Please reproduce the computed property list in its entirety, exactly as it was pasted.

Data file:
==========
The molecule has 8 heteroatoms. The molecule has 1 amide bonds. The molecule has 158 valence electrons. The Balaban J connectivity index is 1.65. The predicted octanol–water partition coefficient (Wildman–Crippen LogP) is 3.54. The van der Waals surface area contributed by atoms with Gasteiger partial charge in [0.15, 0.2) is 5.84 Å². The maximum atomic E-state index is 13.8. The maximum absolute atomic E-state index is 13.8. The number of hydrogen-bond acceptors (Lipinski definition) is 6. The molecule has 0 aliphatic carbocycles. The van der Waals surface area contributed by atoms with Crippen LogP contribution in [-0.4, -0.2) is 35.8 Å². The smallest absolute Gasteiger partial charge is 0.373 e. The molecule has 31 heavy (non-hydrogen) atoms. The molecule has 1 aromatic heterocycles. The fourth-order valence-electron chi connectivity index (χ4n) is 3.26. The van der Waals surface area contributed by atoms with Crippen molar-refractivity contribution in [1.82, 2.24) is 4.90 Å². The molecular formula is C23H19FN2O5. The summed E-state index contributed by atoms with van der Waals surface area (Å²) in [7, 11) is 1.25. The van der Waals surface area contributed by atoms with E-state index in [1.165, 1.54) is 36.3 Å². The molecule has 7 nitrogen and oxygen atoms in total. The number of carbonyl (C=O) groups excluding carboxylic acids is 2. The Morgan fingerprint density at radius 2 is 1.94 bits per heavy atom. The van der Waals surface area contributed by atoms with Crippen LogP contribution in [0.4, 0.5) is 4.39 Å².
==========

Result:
The molecule has 8 heteroatoms. The molecule has 1 amide bonds. The molecule has 158 valence electrons. The Balaban J connectivity index is 1.65. The predicted octanol–water partition coefficient (Wildman–Crippen LogP) is 3.54. The van der Waals surface area contributed by atoms with Gasteiger partial charge in [0.15, 0.2) is 5.84 Å². The maximum atomic E-state index is 13.8. The maximum absolute atomic E-state index is 13.8. The number of hydrogen-bond acceptors (Lipinski definition) is 6. The molecule has 0 aliphatic carbocycles. The van der Waals surface area contributed by atoms with Crippen LogP contribution in [-0.4, -0.2) is 35.8 Å². The smallest absolute Gasteiger partial charge is 0.373 e. The molecule has 31 heavy (non-hydrogen) atoms. The molecule has 1 aromatic heterocycles. The fourth-order valence-electron chi connectivity index (χ4n) is 3.26. The van der Waals surface area contributed by atoms with Crippen molar-refractivity contribution in [1.82, 2.24) is 4.90 Å². The molecular formula is C23H19FN2O5. The summed E-state index contributed by atoms with van der Waals surface area (Å²) in [7, 11) is 1.25. The van der Waals surface area contributed by atoms with E-state index in [1.165, 1.54) is 36.3 Å². The molecule has 7 nitrogen and oxygen atoms in total. The number of carbonyl (C=O) groups excluding carboxylic acids is 2. The Morgan fingerprint density at radius 2 is 1.94 bits per heavy atom. The van der Waals surface area contributed by atoms with Crippen LogP contribution in [0.4, 0.5) is 4.39 Å².